The first direct-to-consumer (DTC) BRCA1/BRCA2 test has been authorized by the Food and Drug Administration (FDA). However, the test is limited in that it can only assess 3 mutations of breast cancer, most often only found in individuals of Ashkenazi (Eastern European) Jewish descent.
The market authorization for the test has been granted to the consumer genome and ancestry company, 23andMe. The decision expands the Company’s Personal Genome Genetic Health Risk (GHR) Report to now detect these breast cancer mutations. It works similarly to the Company’s ancestry test, with the consumer providing a saliva sample which is then analyzed to tell if a woman is at increased risk of developing breast and ovarian cancer, or if a man is at increased risk of developing breast cancer or prostate cancer.
The FDA’s director of the Office of In Vitro and Radiological Health, Donald St. Pierre noted that the test has a lot of caveats. “While the detection of a BRCA mutation on this test does indicate an increased risk, only a small percentage of Americans carry one of these three mutations and most BRCA mutations that increase an individual’s risk are not detected by this test.”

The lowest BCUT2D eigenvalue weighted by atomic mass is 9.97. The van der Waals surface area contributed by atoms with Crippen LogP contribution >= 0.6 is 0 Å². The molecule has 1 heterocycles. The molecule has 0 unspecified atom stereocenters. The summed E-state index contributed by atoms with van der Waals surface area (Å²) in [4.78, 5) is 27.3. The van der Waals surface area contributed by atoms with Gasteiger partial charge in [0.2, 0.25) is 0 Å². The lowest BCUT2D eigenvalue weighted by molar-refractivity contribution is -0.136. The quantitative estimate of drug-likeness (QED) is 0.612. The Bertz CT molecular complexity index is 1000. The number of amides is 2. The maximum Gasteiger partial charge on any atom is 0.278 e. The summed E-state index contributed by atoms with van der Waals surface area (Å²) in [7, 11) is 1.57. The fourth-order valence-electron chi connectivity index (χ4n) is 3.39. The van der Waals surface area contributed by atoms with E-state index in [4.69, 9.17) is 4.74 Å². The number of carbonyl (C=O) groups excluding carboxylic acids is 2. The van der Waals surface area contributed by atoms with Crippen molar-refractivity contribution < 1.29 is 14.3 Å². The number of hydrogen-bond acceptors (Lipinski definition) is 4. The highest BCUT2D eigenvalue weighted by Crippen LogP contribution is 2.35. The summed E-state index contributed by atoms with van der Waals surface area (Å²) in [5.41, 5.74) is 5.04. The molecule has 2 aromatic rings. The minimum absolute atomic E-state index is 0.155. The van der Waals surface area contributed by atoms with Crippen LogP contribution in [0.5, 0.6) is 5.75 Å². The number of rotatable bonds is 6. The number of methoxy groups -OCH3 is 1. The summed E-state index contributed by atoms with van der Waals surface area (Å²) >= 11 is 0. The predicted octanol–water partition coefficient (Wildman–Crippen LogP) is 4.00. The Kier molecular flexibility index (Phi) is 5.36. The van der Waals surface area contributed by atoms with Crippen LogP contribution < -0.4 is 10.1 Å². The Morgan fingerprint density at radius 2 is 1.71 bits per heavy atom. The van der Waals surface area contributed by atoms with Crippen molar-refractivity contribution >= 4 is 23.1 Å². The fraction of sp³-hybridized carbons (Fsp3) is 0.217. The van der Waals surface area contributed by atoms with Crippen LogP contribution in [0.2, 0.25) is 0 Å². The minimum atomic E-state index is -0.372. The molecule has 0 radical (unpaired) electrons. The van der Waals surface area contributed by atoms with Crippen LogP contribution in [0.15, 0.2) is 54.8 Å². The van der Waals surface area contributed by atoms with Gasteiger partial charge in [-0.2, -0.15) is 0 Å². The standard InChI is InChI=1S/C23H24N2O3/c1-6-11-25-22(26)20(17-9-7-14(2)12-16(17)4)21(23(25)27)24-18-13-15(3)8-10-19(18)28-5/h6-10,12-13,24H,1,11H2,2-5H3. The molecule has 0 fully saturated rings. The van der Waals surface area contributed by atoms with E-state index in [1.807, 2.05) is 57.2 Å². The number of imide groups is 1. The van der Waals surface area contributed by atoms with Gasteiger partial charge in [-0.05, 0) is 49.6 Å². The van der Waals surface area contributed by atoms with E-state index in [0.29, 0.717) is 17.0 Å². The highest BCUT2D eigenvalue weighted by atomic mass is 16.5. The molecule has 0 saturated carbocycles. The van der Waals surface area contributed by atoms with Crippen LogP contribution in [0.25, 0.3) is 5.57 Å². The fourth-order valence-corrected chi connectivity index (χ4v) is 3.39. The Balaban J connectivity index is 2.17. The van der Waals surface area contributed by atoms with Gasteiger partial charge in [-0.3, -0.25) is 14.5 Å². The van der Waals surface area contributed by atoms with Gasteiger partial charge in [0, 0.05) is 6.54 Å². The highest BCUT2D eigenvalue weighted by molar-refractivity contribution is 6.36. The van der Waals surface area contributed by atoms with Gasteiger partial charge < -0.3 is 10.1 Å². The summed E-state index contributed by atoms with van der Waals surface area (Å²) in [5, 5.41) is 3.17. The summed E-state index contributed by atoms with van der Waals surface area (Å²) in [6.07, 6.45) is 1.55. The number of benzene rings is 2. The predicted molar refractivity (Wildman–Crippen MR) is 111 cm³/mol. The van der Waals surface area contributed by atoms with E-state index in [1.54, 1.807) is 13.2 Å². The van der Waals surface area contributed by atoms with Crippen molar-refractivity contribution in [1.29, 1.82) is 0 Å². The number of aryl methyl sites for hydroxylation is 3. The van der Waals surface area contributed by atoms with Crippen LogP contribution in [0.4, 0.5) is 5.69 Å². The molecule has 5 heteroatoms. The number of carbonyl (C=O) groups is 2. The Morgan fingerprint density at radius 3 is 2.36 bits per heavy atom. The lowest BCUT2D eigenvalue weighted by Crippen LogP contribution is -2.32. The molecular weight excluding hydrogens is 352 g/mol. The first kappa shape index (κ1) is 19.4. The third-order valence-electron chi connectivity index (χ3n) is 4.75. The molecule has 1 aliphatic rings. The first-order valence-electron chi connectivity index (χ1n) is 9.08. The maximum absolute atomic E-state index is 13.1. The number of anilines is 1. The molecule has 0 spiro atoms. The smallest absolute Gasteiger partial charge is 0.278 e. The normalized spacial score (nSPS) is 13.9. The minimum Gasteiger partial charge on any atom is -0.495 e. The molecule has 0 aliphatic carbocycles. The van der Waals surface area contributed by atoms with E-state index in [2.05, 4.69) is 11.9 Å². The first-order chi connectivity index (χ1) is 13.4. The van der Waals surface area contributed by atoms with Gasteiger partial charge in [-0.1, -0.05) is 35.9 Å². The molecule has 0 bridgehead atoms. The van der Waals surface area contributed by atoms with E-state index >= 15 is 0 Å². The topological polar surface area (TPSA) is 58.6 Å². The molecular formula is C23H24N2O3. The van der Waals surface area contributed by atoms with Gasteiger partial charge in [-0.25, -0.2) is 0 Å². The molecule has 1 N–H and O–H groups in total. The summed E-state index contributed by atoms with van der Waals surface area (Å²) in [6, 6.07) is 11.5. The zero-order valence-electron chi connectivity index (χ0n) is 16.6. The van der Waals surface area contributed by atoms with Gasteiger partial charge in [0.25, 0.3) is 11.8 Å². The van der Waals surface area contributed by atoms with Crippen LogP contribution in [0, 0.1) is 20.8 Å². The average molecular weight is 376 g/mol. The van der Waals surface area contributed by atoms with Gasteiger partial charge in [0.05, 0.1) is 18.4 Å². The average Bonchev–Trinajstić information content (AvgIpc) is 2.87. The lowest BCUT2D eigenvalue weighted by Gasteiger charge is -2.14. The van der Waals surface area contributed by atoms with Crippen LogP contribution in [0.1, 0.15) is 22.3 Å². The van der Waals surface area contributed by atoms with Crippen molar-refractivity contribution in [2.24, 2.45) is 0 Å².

There are over 1000 known BRCA mutations so a negative test result does not rule out the possibility that an individual carries other BRCA mutations. “The test should not be used as a substitute for seeing your doctor for cancer screenings or counseling on genetic and lifestyle factors,” said St. Pierre.
According to a National Cancer Institute study, about 2% of Ashkenazi Jewish women carry 1 of the hereditary mutations the test can detect. Among other ethnic populations, this occurrence is only 0% to 0.1%. The test was reviewed through the de novo premarket review pathway. As part of the process, the FDA examined user comprehension data, using representative GHR test reports showing instructions and reports were generally easy to follow for the consumer.
The Personal Genome Genetic Health Risk Report was first approved last April to provide information for a broad range of genetic disorders.
For more information visit FDA.gov.